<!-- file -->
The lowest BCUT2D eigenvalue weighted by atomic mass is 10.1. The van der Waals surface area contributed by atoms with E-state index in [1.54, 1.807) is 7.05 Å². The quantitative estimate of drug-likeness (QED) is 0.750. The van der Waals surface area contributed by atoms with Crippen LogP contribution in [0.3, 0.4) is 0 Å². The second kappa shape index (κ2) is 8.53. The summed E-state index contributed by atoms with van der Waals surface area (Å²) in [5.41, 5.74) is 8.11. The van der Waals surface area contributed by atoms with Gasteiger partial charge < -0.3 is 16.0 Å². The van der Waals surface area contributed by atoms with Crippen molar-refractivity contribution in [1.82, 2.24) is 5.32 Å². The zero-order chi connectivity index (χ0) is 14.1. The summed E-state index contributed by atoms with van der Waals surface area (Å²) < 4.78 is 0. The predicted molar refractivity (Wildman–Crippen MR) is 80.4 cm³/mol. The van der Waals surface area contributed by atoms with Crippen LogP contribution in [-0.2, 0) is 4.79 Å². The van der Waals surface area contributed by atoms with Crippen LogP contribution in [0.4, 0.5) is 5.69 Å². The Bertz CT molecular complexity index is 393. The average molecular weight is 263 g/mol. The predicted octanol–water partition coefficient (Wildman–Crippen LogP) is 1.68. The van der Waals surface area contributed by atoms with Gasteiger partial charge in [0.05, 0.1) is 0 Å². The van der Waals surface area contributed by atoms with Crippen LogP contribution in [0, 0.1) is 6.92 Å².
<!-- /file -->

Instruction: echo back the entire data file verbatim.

The lowest BCUT2D eigenvalue weighted by atomic mass is 10.1. The van der Waals surface area contributed by atoms with E-state index in [1.54, 1.807) is 7.05 Å². The quantitative estimate of drug-likeness (QED) is 0.750. The van der Waals surface area contributed by atoms with Crippen LogP contribution in [0.3, 0.4) is 0 Å². The second kappa shape index (κ2) is 8.53. The summed E-state index contributed by atoms with van der Waals surface area (Å²) in [5.41, 5.74) is 8.11. The van der Waals surface area contributed by atoms with Gasteiger partial charge < -0.3 is 16.0 Å². The van der Waals surface area contributed by atoms with Crippen molar-refractivity contribution in [1.82, 2.24) is 5.32 Å². The zero-order chi connectivity index (χ0) is 14.1. The summed E-state index contributed by atoms with van der Waals surface area (Å²) < 4.78 is 0. The predicted molar refractivity (Wildman–Crippen MR) is 80.4 cm³/mol. The van der Waals surface area contributed by atoms with Crippen LogP contribution in [-0.2, 0) is 4.79 Å². The van der Waals surface area contributed by atoms with Crippen LogP contribution in [0.4, 0.5) is 5.69 Å². The Bertz CT molecular complexity index is 393. The average molecular weight is 263 g/mol. The predicted octanol–water partition coefficient (Wildman–Crippen LogP) is 1.68. The van der Waals surface area contributed by atoms with Gasteiger partial charge in [0.05, 0.1) is 0 Å². The van der Waals surface area contributed by atoms with Crippen LogP contribution in [0, 0.1) is 6.92 Å².